09 January 2009 15:05 [Source: ICIS news]
By Malini Hariharan
South Korean petrochemical companies have often been singled out as being very vulnerable to an industry downturn given their heavy reliance on imported naphtha and product exports.
The last quarter was brutal with most companies implementing aggressive production cuts to keep inventories under control as demand in ?xml:namespace>
“It is going to be matter of survival,” said a senior executive from Honam Petrochemical.
Hopes are being pinned on a recovery in market conditions in the second half of the year but a lot will depend on the how quickly the global economy rebounds and Chinese demand returns.
Sector operating profit is expected to decline sharply with one brokerage estimating a 30% fall in 2009 and a 10% drop in 2010.
Honam Petrochemical is widely cited as being most sensitive to the downturn because of its heavy exposure to core petrochemicals.
However, Hanwha’s future prospects are also dependent on whether parent company Hanwha Group goes ahead with a Won6500bn ($4.9bn) acquisition of Daewoo Shipbuilding & Marine Engineering Co (DSEC).
Hanwha Group emerged as the preferred bidder for DSEC in October 2008 but has been struggling to find money to fund the deal. According to a local media report, it is under pressure from Korea Development Bank, DSEC’s main creditor, to complete the acquisition by the end of January.
Hanwha Chemical is expected to be heavily involved in this deal as it is one of the most profitable companies in the Hanwha Group stable.
“The acquisition offers no synergy. Hanwha Chemical being an affiliate is being punished,” said a financial analyst.
While there is unanimity that business conditions in 2009 will be tough there is also some hope local producers will not be as badly hit as some Japanese and Taiwanese companies or over leveraged European and
“Most Korean producers have already prepared for this situation. We expanded our capacity to reduce production cost. I think we can survive the next trough better than the Japanese, small Chinese and European companies,” said a second source from Honam.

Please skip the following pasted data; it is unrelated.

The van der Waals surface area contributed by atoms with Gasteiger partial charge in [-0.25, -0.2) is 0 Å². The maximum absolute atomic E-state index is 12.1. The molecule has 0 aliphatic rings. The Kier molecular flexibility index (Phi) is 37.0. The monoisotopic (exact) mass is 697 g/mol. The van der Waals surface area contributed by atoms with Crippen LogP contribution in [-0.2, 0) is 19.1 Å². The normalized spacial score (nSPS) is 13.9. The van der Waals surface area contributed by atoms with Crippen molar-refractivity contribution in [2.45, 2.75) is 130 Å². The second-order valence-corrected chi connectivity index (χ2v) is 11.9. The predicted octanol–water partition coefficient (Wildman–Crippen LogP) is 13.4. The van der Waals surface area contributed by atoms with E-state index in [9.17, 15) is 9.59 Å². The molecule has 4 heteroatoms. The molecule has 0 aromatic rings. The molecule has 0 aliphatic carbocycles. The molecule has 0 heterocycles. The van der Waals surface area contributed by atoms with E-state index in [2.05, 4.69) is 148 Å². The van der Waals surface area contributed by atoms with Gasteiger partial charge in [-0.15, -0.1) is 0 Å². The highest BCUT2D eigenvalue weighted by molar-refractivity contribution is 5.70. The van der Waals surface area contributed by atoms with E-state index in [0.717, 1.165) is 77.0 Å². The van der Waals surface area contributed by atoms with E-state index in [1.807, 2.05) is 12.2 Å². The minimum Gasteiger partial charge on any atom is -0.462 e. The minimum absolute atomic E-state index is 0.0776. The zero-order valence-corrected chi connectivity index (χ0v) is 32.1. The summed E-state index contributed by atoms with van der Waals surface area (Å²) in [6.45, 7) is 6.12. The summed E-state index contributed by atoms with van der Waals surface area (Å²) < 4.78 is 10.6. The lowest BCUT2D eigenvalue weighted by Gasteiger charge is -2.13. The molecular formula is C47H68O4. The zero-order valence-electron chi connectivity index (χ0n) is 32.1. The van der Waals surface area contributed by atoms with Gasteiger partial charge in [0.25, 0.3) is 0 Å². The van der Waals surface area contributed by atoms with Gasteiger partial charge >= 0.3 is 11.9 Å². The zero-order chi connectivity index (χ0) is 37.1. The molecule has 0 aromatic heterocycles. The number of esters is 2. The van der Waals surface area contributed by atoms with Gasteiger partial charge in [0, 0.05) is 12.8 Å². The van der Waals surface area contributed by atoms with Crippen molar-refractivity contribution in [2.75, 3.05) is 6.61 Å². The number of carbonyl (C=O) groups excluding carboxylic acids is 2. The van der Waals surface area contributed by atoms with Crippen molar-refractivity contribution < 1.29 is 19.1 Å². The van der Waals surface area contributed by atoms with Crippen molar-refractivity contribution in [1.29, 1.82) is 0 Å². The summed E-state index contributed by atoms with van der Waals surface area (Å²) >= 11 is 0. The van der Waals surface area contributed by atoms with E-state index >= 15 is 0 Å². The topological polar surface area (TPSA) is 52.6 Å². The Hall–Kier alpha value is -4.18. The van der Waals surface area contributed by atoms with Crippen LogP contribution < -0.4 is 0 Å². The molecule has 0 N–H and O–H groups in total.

The company completed a major cracker expansion last year to become one of
Yeochun Naphtha Cracking Centre (YNCC), the olefins joint venture between Hanwha Chemical and Daelim Industrial, added volume at its No1 cracker in 2007. And LG Chem also expanded its Daesan cracker in the same year.
Financial analysts concur that expansions have helped Korean companies improve their competitiveness. They also draw attention to the relatively healthy balance sheets and low level of gearing at these companies.
“We are going to see bad business conditions in Q1 and Q2, but companies have enough cash to endure. Most of the revamping and debottlenecking projects were carried out with limited capital expenditure. This should be helpful,” said a second analyst.
Another plus is the restructuring that has taken place after the 1997 financial crisis which has cut down the number of players and streamlined operations.
Just this month Honam merged its subsidiary Lotte Daesam Petrochemical which it had acquired from Hyundai Petrochemical in 2003.
LG Chem integrated its business with LG Petrochemical in 2007 while in the previous year it merged subsidiary LG Deasan Petrochemical, also acquired from Hyundai in 2003.
A healthy balance sheet gives room for Korean companies to participate in acquisition opportunities over the next couple of years. While buying rather than building is likely to make more sense during a downturn some analysts believe that it would be advisable for Korean companies to focus on Asian assets as they have more business experience in this region.
As for more restructuring within
“We will really have to look at what happens in H1 2009. If it is like the fourth quarter of 2008 then the pressure to restructure will increase,” said the first analyst.
But there could be some obstacles for further consolidation. While companies know that they need to be bigger to survive government antitrust regulations could come in the way. Companies will have to convince the government that the industry is a global one and Korean players need to build up scale to effectively compete with international producers.
The other hurdle could be the strong cash position that most companies currently enjoy. “Everyone wants to be a winner now and not a loser,” pointed out the first Honam source.
Ultimately companies may not have much of a choice, especially if the downturn turns out to be an extended one.
($1 - Won0.000753)
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